The findings, he said, could offer a new context for climate change discussion.

"I think everyone can understand our approach," he said. "I think this could convince not just scientists but the public as well."


For more information, contact Fu at 206-685-2070 or qfu@atmos.washington.edu

Vince Stricherz | EurekAlert!
Further information:
http://www.washington.edu/

More articles from Earth Sciences:

nachricht Climate satellite: Tracking methane with robust laser technology
22.06.2017 | Fraunhofer-Gesellschaft

nachricht How reliable are shells as climate archives?
21.06.2017 | Leibniz-Zentrum für Marine Tropenforschung (ZMT)

All articles from Earth Sciences >>>

The most recent press releases about innovation >>>

Die letzten 5 Focus-News des innovations-reports im Überblick:

Im Focus: Can we see monkeys from space? Emerging technologies to map biodiversity

An international team of scientists has proposed a new multi-disciplinary approach in which an array of new technologies will allow us to map biodiversity and the risks that wildlife is facing at the scale of whole landscapes. The findings are published in Nature Ecology and Evolution. This international research is led by the Kunming Institute of Zoology from China, University of East Anglia, University of Leicester and the Leibniz Institute for Zoo and Wildlife Research.

Using a combination of satellite and ground data, the team proposes that it is now possible to map biodiversity with an accuracy that has not been previously...

Im Focus: Climate satellite: Tracking methane with robust laser technology

Heatwaves in the Arctic, longer periods of vegetation in Europe, severe floods in West Africa – starting in 2021, scientists want to explore the emissions of the greenhouse gas methane with the German-French satellite MERLIN. This is made possible by a new robust laser system of the Fraunhofer Institute for Laser Technology ILT in Aachen, which achieves unprecedented measurement accuracy.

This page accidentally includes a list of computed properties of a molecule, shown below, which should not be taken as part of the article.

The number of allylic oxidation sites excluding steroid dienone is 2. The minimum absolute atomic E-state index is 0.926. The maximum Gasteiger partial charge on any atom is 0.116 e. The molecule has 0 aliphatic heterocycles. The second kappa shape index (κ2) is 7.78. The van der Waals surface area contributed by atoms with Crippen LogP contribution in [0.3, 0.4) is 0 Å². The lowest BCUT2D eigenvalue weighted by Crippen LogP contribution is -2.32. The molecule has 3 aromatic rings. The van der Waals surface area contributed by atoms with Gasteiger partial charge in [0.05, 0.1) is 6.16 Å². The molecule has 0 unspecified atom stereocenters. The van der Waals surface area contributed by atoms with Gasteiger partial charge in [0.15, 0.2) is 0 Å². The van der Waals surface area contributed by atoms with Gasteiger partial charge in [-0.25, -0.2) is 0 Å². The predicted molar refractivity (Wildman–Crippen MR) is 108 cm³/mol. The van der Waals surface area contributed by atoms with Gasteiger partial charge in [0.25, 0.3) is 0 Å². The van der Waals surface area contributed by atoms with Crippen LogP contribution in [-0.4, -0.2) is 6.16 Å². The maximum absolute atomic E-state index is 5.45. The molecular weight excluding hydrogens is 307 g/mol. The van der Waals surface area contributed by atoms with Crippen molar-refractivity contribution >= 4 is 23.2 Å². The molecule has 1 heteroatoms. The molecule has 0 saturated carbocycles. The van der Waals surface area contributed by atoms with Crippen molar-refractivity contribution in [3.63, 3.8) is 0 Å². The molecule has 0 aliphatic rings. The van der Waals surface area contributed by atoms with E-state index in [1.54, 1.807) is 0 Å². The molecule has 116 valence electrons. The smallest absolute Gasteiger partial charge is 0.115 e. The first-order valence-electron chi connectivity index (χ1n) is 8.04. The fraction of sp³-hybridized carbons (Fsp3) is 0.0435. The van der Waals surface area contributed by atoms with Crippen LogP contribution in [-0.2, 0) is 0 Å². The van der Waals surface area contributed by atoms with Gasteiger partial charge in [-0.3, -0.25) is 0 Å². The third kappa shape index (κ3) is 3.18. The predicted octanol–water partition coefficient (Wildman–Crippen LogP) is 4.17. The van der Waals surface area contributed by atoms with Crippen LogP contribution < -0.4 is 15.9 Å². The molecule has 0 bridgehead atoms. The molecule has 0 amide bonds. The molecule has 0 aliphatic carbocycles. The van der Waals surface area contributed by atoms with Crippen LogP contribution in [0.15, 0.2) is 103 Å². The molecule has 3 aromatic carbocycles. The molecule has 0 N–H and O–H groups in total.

Methane is primarily the result of the decomposition of organic matter. The gas has a 25 times greater warming potential than carbon dioxide, but is not as...

Im Focus: How protons move through a fuel cell

Hydrogen is regarded as the energy source of the future: It is produced with solar power and can be used to generate heat and electricity in fuel cells. Empa researchers have now succeeded in decoding the movement of hydrogen ions in crystals – a key step towards more efficient energy conversion in the hydrogen industry of tomorrow.

As charge carriers, electrons and ions play the leading role in electrochemical energy storage devices and converters such as batteries and fuel cells. Proton...

Im Focus: A unique data centre for cosmological simulations

Scientists from the Excellence Cluster Universe at the Ludwig-Maximilians-Universität Munich have establised "Cosmowebportal", a unique data centre for cosmological simulations located at the Leibniz Supercomputing Centre (LRZ) of the Bavarian Academy of Sciences. The complete results of a series of large hydrodynamical cosmological simulations are available, with data volumes typically exceeding several hundred terabytes. Scientists worldwide can interactively explore these complex simulations via a web interface and directly access the results.

With current telescopes, scientists can observe our Universe’s galaxies and galaxy clusters and their distribution along an invisible cosmic web. From the...

Im Focus: Scientists develop molecular thermometer for contactless measurement using infrared light

Temperature measurements possible even on the smallest scale / Molecular ruby for use in material sciences, biology, and medicine

Chemists at Johannes Gutenberg University Mainz (JGU) in cooperation with researchers of the German Federal Institute for Materials Research and Testing (BAM)...

All Focus news of the innovation-report >>>

Anzeige

Anzeige

Event News

Plants are networkers

19.06.2017 | Event News

Digital Survival Training for Executives

13.06.2017 | Event News

Global Learning Council Summit 2017

13.06.2017 | Event News

 
Latest News

Study shines light on brain cells that coordinate movement

26.06.2017 | Life Sciences

Smooth propagation of spin waves using gold

26.06.2017 | Physics and Astronomy

Switchable DNA mini-machines store information

26.06.2017 | Information Technology

VideoLinks
B2B-VideoLinks
More VideoLinks >>>